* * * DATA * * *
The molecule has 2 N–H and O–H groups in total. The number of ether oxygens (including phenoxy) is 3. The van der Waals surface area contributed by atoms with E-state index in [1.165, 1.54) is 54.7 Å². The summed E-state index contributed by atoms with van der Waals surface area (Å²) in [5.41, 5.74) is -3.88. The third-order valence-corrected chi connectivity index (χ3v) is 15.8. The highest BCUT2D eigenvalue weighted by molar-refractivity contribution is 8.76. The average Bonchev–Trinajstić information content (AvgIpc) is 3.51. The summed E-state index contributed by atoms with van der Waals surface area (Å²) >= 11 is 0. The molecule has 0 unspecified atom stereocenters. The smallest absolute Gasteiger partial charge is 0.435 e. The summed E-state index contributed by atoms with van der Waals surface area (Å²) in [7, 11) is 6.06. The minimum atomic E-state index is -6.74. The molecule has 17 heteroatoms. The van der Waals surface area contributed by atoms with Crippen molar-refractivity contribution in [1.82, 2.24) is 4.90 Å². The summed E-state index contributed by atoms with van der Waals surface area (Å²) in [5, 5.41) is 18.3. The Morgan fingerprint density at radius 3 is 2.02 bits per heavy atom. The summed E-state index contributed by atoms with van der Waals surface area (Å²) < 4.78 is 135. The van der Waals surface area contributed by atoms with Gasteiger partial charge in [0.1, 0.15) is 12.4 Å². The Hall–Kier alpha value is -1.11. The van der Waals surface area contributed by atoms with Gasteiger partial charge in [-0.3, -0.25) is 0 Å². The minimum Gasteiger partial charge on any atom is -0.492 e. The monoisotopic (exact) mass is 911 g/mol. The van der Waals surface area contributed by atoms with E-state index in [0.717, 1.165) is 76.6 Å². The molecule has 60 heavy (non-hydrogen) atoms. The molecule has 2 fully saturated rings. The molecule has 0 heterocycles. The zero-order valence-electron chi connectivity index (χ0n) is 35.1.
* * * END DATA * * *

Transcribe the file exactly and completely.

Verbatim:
The molecule has 2 N–H and O–H groups in total. The number of ether oxygens (including phenoxy) is 3. The van der Waals surface area contributed by atoms with E-state index in [1.165, 1.54) is 54.7 Å². The summed E-state index contributed by atoms with van der Waals surface area (Å²) in [5.41, 5.74) is -3.88. The third-order valence-corrected chi connectivity index (χ3v) is 15.8. The highest BCUT2D eigenvalue weighted by molar-refractivity contribution is 8.76. The average Bonchev–Trinajstić information content (AvgIpc) is 3.51. The summed E-state index contributed by atoms with van der Waals surface area (Å²) >= 11 is 0. The molecule has 0 unspecified atom stereocenters. The smallest absolute Gasteiger partial charge is 0.435 e. The summed E-state index contributed by atoms with van der Waals surface area (Å²) in [7, 11) is 6.06. The minimum atomic E-state index is -6.74. The molecule has 17 heteroatoms. The van der Waals surface area contributed by atoms with Crippen molar-refractivity contribution in [1.82, 2.24) is 4.90 Å². The summed E-state index contributed by atoms with van der Waals surface area (Å²) in [5, 5.41) is 18.3. The Morgan fingerprint density at radius 3 is 2.02 bits per heavy atom. The summed E-state index contributed by atoms with van der Waals surface area (Å²) < 4.78 is 135. The van der Waals surface area contributed by atoms with Gasteiger partial charge in [0.1, 0.15) is 12.4 Å². The Hall–Kier alpha value is -1.11. The van der Waals surface area contributed by atoms with Gasteiger partial charge in [-0.3, -0.25) is 0 Å². The minimum Gasteiger partial charge on any atom is -0.492 e. The monoisotopic (exact) mass is 911 g/mol. The van der Waals surface area contributed by atoms with E-state index in [0.717, 1.165) is 76.6 Å². The molecule has 60 heavy (non-hydrogen) atoms. The molecule has 2 fully saturated rings. The molecule has 0 heterocycles. The zero-order valence-electron chi connectivity index (χ0n) is 35.1.